Series 2 - Therapeutic Ultrasound
What Is Ultrasound?
Ultrasound is defined as inaudible acoustic vibrations that may produce either thermal or nonthermal physiological effects. When sound scatters and absorbs as it penetrates the tissue, its energy is decreased.
The main piece of equipment for delivering therapeutic ultrasound is a high-frequency generator, which provides an electrical current through a coaxial cable to a transducer contained within an applicator. The crystals in the head of the applicator expand and contract producing oscillations at the same frequency as sound waves.
Indications - Thermal Effects
Indications - Non-Thermal Effects.
Acute injuries require more frequent treatments over a shorter period of time
Chronic conditions require fewer treatments over a longer period of time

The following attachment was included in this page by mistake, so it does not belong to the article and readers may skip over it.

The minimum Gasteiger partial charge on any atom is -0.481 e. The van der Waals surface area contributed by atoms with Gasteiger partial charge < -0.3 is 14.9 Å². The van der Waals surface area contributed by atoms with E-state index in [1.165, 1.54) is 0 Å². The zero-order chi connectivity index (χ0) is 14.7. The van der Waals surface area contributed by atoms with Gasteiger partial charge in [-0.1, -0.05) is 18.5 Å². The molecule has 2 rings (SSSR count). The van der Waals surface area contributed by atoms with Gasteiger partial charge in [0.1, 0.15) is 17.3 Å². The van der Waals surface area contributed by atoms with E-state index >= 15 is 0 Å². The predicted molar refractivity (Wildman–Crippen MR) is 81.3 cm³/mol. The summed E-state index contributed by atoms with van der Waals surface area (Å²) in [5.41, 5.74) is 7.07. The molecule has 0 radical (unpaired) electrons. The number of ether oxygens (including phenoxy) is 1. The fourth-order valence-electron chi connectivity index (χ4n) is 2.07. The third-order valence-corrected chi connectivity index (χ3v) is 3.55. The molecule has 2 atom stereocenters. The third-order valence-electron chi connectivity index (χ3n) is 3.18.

Ultrasound should begin as soon as possible after injury to maximize effects on the healing process.
Acute conditions may require treatment once daily for 6-8 days.
Chronic conditions can be used on alternating days for 10-12 treatments.
Arnheim’s Principles of Athletic Training - A Competency Based Approach, William E. Prentice, 12 Edition, 2006, pg 412-415
We offer ultrasound. Book an Athletic Therapy appointment today to determine if ultrasound should be included in your therapeutic treatment.